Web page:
Seattle police officers saved a man from a heroin overdose, and it was caught on video

YouTube/Howard TV

Seattle police officers Randy Jokela and Jason Drummond were on their regular patrol of the city’s downtown when they got a call about a heroin overdose in a Pine Street alley, just a block and a half away from where they were. Another man who was walking through the alley had spotted the victim and alerted several King County deputies, who were able to save the dying man’s life — and it was all caught on video.

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“Supposedly, he shook him a bunch of times and he wouldn’t wake up,” said deputy Thomas Liu, who was among the first on the scene. “We laid him down on the ground, we started rescue breaths, and I administered the Narcan.”

Narcan is a controversial drug that, if administered quickly enough, is supposed to reverse the effects of a heroin overdose. Jokela and Drummond have saved four lives between the two of them by using Narcan, also called Naloxone, because they’re among a number of select SPD officers who have started carrying the drug. However, the drug is seen by some as a quick-fix safety net that ultimately condones drug use.

“This doesn’t condone drug use. This saves people’s lives,” Officer Drummond disagreed. “What happens to them after that is something different than just what is here.”

“It could be your kid. It could be your kid that’s having issues,” Officer Jokela added. “You would like to have somebody that came across your child to have the ability to help them.”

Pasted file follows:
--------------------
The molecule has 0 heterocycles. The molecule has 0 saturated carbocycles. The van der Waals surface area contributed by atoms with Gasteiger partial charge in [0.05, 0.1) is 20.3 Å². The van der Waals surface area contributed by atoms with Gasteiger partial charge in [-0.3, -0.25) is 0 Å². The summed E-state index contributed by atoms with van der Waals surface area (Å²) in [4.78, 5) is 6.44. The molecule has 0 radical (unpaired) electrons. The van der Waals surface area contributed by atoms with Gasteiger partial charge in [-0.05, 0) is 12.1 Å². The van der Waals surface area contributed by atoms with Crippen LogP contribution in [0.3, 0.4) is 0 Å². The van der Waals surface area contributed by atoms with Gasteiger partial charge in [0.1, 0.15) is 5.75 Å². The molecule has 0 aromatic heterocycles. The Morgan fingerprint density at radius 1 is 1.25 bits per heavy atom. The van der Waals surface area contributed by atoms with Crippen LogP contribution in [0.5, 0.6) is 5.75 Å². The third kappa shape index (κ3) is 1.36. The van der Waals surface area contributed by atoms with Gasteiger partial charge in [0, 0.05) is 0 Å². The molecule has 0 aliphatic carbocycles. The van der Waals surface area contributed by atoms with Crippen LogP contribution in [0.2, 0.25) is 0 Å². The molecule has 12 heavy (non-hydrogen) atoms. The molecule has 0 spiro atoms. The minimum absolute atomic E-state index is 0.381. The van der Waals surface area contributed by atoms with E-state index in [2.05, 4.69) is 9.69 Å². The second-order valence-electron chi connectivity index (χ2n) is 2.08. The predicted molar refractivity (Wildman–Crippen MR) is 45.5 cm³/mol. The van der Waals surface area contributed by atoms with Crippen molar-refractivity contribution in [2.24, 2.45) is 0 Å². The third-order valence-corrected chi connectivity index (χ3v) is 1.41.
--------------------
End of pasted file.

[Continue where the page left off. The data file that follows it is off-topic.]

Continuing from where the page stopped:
The man, a 24-year-old, appears to already be dead in the video — gray-colored skin, slumped over, and unresponsive — but after paramedics loaded him onto a stretcher and into an ambulance, he finally woke up.

“I’m glad we were here to help him get through that. Ultimately, I’d like him to get some help with his addiction, but that’s a choice, unfortunately, for him to make,” Liu said. “All we can do is just sort of be a Band-Aid for a larger problem.”

The addict, who agreed to speak with AOL News after the incident, said that heroin is his drug of choice because “it’s the strongest.” He also noted that while he wants to quit, he turned down medical attention that could have helped. After being saved, he was taken back to the same alley to look for a cell phone he misplaced.

RELATED: Why one paper publicized the names and faces of people who died from heroin-related overdoses in 2015

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